Richard Brautigan's poem "All Watched Over by Machines of Loving Grace" was first published, in March 1967, by the Communication Company on an 8.5-by-11-inch (216 by 279 mm) mimeographed broadside with both the title and imprint handwritten.[12] The first run included a picture of a megaphone, and a second printing had an image of people working on a large computer, rotated to run vertically beside the poem, with simple line drawings of animals all over the page.[13] In April of the same year, the Communication Company published it again as the title poem in the collection by the same name. It included 36 typewritten yellow pages measuring 8.75-by-7-inch (222 by 178 mm), in a print run of 1,500, all of which were given away for free. Brautigan then gave permission to The Diggers to include the poem in the final edition of The Digger Papers, published in August 1968.[12]

Also in March 1967, ComCo distributed Willard S. Bain's Informed Sources: Day East Received, a satirical allegory of the assassination of John F. Kennedy in the form of fictional news wire bulletins, in an edition of about 500 mimeographed copies.[14]

The Communications Company also published Harry Driggs' pioneering underground comic The Life and Loves of Cleopatra (June 1967), an obscene 28-page narrative inspired by the Elizabeth Taylor film Cleopatra, and which featured artwork that today would be seen as child pornography.[15] The Diggers gave away the comic in their free store at the corner of Cole and Carl in Haight-Ashbury.[16]

Joan Didion described the role Chester Anderson and ComCo played in Haight-Ashbury in her 1967 essay for The Saturday Evening Post, "Slouching Towards Bethlehem."[17]

Parties, theater events, and happenings


The Diggers threw free parties with music provided by the Grateful Dead, Janis Joplin, Jefferson Airplane and other bands. They also staged street theater events, such as driving a truck of semi-naked belly dancers through the Financial District, inviting brokers to climb on board and forget their work.[8]

On December 17, 1966, the Diggers held a happening called "The Death of Money" in which they dressed in animal masks and carried a large coffin full of fake money down Haight Street, singing "Get out my life, why don’t you babe?" to the tune of Chopin's "Funeral March" (or "Death March").[18]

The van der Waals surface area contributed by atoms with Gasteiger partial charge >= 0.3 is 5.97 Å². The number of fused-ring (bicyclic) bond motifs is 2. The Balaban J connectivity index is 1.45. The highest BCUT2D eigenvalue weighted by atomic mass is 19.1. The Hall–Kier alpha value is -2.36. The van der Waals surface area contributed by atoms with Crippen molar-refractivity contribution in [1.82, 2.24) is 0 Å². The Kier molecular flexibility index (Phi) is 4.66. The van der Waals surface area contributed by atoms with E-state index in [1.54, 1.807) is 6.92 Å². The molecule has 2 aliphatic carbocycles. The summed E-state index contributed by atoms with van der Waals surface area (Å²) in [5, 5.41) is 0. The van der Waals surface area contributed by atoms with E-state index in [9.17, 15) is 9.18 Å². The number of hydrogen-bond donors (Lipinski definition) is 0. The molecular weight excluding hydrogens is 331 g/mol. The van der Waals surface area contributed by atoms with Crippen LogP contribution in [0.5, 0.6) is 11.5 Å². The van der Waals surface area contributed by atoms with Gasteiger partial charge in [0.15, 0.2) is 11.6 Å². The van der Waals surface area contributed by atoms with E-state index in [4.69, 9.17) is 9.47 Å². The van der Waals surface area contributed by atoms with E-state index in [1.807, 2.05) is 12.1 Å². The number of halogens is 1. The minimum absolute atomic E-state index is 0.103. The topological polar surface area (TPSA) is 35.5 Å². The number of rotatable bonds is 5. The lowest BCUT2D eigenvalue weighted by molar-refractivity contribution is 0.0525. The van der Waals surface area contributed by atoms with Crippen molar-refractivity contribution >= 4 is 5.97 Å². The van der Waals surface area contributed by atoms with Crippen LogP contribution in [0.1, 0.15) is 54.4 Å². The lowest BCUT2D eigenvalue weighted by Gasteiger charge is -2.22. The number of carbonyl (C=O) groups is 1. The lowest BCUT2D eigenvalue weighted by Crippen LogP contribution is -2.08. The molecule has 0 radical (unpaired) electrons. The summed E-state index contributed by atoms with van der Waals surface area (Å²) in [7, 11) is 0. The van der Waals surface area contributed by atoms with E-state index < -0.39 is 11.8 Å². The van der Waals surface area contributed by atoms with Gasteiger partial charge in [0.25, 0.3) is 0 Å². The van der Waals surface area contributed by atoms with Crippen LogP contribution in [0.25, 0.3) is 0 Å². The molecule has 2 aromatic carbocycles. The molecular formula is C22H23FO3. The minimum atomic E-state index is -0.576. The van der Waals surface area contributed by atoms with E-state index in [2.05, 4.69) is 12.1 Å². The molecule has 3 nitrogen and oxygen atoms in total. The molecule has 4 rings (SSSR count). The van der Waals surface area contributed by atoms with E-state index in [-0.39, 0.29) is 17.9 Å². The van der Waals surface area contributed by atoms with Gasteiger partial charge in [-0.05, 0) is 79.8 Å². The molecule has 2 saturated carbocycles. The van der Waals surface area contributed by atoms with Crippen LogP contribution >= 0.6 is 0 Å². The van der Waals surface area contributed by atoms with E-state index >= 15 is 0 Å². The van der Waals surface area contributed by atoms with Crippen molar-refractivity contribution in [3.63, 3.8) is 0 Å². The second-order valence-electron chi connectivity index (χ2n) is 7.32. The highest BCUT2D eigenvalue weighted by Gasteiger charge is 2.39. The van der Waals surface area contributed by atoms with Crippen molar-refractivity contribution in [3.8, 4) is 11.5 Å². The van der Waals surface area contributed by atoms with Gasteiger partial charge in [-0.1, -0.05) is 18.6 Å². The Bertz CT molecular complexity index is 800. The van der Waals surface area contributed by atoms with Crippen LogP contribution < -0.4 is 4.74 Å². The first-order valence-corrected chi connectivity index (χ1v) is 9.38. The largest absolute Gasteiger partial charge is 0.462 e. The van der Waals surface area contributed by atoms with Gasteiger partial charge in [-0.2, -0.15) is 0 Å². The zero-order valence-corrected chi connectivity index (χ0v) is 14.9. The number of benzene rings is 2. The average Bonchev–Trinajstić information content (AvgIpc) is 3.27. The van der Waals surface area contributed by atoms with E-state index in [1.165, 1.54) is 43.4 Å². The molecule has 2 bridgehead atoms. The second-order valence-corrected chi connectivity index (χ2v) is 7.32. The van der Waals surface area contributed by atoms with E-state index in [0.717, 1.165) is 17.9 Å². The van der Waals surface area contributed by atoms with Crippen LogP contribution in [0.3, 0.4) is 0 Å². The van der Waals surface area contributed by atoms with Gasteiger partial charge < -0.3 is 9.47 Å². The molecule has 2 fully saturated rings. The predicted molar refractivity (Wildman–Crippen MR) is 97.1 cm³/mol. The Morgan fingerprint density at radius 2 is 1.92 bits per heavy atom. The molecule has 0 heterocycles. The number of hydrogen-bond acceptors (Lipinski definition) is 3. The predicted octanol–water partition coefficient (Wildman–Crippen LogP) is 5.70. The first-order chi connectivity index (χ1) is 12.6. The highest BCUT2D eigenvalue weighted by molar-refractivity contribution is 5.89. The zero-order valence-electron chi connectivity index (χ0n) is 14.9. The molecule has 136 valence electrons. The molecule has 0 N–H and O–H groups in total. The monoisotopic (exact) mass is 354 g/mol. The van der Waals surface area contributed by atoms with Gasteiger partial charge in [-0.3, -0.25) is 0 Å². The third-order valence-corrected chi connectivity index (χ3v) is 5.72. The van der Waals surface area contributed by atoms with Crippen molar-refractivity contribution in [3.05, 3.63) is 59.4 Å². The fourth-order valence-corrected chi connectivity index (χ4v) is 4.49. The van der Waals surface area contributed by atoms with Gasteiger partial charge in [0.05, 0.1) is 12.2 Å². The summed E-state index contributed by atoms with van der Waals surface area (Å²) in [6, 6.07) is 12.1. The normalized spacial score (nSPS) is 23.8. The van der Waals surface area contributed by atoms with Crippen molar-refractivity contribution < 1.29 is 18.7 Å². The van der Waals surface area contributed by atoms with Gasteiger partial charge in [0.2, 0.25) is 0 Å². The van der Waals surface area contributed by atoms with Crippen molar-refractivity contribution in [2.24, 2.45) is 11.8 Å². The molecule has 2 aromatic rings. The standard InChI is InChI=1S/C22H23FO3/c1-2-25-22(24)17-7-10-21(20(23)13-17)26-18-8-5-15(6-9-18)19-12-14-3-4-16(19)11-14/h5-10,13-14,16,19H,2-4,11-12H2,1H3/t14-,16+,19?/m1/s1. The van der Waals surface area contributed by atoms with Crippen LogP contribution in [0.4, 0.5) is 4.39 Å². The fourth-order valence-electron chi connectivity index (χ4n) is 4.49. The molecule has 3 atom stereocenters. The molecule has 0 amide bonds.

This was a precursor to the happening "The Death of Hippie," staged in October 1967, in the Haight-Ashbury neighborhood. Masked participants carried a coffin with the words "Hippie—Son of Media" on the side. This event was meant to mark the end of the hippie era of Haight-Ashbury.[8] The event was staged so as to make any media outlet that simply described the happening to unintentionally transmit the Diggers' message that Hippies were a media invention. This was called "creating the condition you describe".[19] The Diggers skillfully used this technique for media relations.

Free stores, food, medical care


The Diggers opened numerous free stores in Haight-Ashbury which offered discarded but usable items, free for the taking or giving. The first free store was in a six-car garage on Page Street that they found filled with empty picture frames; they tacked these up outside the building and called it the Free Frame of Reference.[2]

The Diggers provided free food service in the Panhandle of Golden Gate Park every day at four o'clock, feeding about 100 people with a stew from donated meat and vegetables that was served from behind a giant yellow picture frame, also called the Free Frame of Reference, which people were required to step through before being served.[8]

This was superseded by the Trip Without a Ticket on Frederick Street. It was unclear how the stores were funded.

The Diggers also opened a free medical clinic, initially by inviting volunteers from the University of California, San Francisco medical school[citation needed] up the hill from the neighborhood.

The free food and medical clinics were immediate responses to conditions caused by the enormous influx of young people during the heyday of the hippie scene, conditions that the San Francisco government was ignoring.[8]

Digger Bread


The Diggers also popularized whole wheat bread: their Digger Bread was baked in coffee cans at the Free Bakery in the basement of Episcopal All Saints Church on 1350 Waller Street.[5] In cooperation with All Saints Church and later via the Haight Ashbury Switchboard at 1830 Fell Street, they arranged free "crashpad" housing for homeless youth drawn to the Haight-Ashbury area.

Division of labor


The Diggers' division of labor between men and women has been criticized as sexist, with male members primarily forming ideas while female members were tasked with most of the practical work to realize these ideas. For instance, in providing free food, the men socialized and promoted the events, while the women did most of the collecting, cooking and serving.[20][8] Decision-making in the organization was controlled by male Diggers, who either came up with or took credit for new ideas, while female Diggers, who provided much of the organization's income via welfare checks and social assistance, were sidelined.[21] This stratification "typifies prefeminist-era radicalism in the sixties."[21]